Senators criticize funding “gimmicks” in NASA’s $19 billion budget request
WASHINGTON — At the final hearing involving one of NASA’s biggest congressional patrons, Senate appropriators criticized the use of accounting “gimmicks” to help fund NASA’s 2017 budget request.
Sen. Richard Shelby (R-Ala.), chairman of the Senate Appropriations commerce, justice and science (CJS) subcommittee, said March 10 he was disappointed in the $19 billion budget request that he feels does not adequately fund some NASA priorities, including the Space Launch System.
Shelby said he had hoped NASA would build upon the final 2016 omnibus spending bill, which provided nearly $19.3 billion for NASA, including significant increases over the administration’s request for SLS and Orion. “But I think that hope was short-lived,” he said.
Shelby was particularly critical of an Obama administration strategy to get around caps on discretionary federal spending in the latest budget deal by making use of so-called “mandatory” program funding from elsewhere in the budget, offset by cuts or tax increases elsewhere. In the case of NASA, $763 million of its request of $19.025 billion uses mandatory funding.
“The administration prioritized funding elsewhere in the government’s budget and they could not find enough discretionary funding to make NASA whole,” Shelby said. “In order to move forward in 2017, the subcommittee, I believe, must set aside those so-called mandatory spending gimmicks.”
The subcommittee’s ranking member, Sen. Barbara Mikulski (D-Md.), also questioned the use of mandatory funding, in part because of the impression the term leaves. “It sounds like it’s mandatory for the folks back home who don’t understand Washington-speak and budget lingo,” she said.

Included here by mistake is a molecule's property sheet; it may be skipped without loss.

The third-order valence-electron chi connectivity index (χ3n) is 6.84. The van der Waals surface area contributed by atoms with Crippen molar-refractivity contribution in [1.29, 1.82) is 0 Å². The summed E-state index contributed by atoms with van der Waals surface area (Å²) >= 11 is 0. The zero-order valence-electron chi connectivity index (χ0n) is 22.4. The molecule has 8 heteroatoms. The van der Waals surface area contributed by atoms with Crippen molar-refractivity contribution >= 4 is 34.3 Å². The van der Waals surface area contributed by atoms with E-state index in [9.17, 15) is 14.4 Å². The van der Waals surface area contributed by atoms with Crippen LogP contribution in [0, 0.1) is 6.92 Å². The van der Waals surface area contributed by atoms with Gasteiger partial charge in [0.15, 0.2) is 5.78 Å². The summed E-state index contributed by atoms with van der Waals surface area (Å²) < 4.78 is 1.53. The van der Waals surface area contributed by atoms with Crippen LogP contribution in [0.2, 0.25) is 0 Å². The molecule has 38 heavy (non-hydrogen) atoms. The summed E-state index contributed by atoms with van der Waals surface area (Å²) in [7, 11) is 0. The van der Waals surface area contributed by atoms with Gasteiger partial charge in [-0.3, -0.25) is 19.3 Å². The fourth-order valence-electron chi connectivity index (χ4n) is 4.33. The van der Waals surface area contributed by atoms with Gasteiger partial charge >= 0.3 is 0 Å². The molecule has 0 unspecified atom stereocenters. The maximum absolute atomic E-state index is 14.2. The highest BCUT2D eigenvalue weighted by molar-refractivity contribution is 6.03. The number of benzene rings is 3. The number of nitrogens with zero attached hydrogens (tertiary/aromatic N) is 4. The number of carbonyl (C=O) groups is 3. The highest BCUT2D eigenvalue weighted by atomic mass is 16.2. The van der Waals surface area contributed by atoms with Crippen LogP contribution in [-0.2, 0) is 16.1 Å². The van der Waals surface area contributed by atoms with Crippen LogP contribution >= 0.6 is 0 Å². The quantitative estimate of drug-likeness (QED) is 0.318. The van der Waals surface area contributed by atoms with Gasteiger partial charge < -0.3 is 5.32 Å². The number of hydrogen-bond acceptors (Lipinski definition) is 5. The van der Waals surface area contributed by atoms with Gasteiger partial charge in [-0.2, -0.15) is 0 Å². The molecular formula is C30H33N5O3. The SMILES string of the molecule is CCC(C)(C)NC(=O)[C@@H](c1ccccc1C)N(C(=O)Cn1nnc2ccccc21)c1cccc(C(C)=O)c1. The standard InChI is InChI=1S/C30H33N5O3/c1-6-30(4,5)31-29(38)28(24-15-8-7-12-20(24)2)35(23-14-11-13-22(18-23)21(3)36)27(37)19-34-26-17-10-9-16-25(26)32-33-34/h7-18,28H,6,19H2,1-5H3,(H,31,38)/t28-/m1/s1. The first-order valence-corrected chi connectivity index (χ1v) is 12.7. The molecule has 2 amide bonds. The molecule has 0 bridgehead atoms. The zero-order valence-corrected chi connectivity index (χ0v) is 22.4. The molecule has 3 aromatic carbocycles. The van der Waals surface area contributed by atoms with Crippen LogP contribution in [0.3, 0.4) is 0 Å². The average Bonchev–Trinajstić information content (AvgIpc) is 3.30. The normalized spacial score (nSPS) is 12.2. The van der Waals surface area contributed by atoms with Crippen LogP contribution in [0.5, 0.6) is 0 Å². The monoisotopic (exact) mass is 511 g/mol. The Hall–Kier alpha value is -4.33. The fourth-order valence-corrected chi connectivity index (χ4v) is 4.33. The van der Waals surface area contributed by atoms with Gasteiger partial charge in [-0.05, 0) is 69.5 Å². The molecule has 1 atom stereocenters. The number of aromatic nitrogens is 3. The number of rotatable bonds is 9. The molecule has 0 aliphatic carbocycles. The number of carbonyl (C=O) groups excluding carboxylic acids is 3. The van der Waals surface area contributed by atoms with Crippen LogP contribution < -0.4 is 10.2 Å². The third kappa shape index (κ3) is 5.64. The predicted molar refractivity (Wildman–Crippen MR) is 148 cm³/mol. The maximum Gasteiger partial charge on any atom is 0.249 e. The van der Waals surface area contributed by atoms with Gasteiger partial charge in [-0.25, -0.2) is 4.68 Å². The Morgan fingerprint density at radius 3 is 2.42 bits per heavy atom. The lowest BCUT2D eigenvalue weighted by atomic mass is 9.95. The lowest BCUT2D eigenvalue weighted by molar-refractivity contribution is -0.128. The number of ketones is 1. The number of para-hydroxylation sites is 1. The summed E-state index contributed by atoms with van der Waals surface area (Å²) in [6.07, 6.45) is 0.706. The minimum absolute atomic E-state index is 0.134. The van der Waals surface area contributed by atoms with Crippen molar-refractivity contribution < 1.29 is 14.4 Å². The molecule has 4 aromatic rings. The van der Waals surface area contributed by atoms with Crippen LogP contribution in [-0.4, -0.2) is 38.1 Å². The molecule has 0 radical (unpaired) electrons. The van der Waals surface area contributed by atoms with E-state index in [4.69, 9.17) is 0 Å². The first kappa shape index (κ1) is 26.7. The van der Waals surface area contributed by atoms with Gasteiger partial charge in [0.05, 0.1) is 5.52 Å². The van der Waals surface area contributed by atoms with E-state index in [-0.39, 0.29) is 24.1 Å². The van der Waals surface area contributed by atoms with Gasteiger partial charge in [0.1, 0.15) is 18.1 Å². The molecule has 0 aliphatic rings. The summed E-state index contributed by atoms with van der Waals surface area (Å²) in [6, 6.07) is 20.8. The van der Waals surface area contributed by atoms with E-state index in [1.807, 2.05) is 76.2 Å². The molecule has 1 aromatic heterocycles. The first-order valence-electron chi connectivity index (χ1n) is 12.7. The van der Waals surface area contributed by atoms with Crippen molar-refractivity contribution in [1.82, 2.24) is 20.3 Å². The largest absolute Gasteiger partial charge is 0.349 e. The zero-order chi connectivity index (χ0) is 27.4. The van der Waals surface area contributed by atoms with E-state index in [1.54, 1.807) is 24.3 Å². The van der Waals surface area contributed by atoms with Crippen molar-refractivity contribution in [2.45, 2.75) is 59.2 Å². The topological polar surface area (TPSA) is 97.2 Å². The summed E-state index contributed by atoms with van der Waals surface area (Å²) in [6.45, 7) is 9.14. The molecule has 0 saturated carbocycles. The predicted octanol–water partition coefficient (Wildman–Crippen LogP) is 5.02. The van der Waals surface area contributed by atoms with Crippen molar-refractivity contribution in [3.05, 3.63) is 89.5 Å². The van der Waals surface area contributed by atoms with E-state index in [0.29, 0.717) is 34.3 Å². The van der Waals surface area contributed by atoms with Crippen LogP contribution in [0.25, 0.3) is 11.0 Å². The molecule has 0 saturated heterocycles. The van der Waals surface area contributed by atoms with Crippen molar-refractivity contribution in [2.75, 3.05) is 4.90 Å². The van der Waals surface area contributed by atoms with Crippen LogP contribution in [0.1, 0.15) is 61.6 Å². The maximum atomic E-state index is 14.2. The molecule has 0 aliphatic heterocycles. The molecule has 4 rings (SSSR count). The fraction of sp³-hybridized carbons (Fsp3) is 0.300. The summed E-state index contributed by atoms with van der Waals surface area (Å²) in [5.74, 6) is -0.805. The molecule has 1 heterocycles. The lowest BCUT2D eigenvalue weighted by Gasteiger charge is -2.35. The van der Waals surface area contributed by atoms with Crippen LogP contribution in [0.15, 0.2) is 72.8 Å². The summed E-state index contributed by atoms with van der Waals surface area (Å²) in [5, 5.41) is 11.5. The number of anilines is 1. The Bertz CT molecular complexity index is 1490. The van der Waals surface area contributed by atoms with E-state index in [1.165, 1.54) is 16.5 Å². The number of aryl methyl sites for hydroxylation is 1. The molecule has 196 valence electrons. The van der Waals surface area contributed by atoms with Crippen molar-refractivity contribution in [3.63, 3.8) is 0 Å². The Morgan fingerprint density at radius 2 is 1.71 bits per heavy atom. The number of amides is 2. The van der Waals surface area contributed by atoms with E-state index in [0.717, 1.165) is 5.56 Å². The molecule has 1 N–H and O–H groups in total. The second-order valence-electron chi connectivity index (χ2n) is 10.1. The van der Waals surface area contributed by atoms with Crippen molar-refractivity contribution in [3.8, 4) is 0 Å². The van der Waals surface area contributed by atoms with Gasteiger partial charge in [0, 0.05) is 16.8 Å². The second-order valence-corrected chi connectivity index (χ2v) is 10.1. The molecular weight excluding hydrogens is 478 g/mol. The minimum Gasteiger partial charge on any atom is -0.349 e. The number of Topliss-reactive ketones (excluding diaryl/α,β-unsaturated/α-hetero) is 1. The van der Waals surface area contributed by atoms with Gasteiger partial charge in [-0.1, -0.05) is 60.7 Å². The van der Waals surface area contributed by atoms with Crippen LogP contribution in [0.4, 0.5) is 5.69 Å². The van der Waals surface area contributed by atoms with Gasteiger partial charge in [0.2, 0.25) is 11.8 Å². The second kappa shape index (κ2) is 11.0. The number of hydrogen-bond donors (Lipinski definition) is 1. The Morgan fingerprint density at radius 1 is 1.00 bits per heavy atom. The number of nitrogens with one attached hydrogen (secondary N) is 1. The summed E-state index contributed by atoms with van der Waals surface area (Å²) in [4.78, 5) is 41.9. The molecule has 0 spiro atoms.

NASA Administrator Charles Bolden said that decisions on whether and how to use mandatory funds were made at a higher level in the administration. “From where I sit, we’re requesting a $19 billion budget,” he said. “I leave it up to the budgeteers to determine where all the money comes from.”
Shelby also used the hearing to discuss another issue he has been at the heart of the debate about: the continued use of the Russian-built RD-180 engine. Shelby asked Bolden what the effect of a “comprehensive engine ban” would be on NASA, a major customer of the Atlas 5 rocket that uses the RD-180.
Bolden said his thinking on the subject is in “lockstep” with Air Force Secretary Deborah Lee James. “She and I both agree that, while we want to rid ourselves of dependence on Russian rocket engines, it should be done in an orderly fashion,” he said.
The hearing, though, featured far less debate about NASA’s budget request than in previous years. Lasting less than a hour, it had more of a celebratory air as it was the last CJS hearing planned this year, and thus the last featuring Mikulski, who is retiring after this year.
“I didn’t know a lot about NASA” when joining the appropriations committee in 1987, she acknowledged. She credited another member of the committee at the time, Sen. Jake Garn (R-Utah), who flew on a shuttle mission, for educating her about NASA.
“Between him and John Glenn, I learned so much about the American space program and what it took to be great,” said Mikulski, who became one of the agency’s biggest advocates in Congress.
Bolden hinted that this hearing may have been the last time he appears before this committee as well. “As we submit what is likely my final budget,” he said in his opening remarks, suggesting he does not expect to be in office beyond the end of the Obama administration next January.
Bolden, however, is not done testifying before Congress. He is scheduled to appear at hearings of the House Appropriations CJS subcommittee March 15, and the House Science space subcommittee March 17, to discuss the agency’s budget request.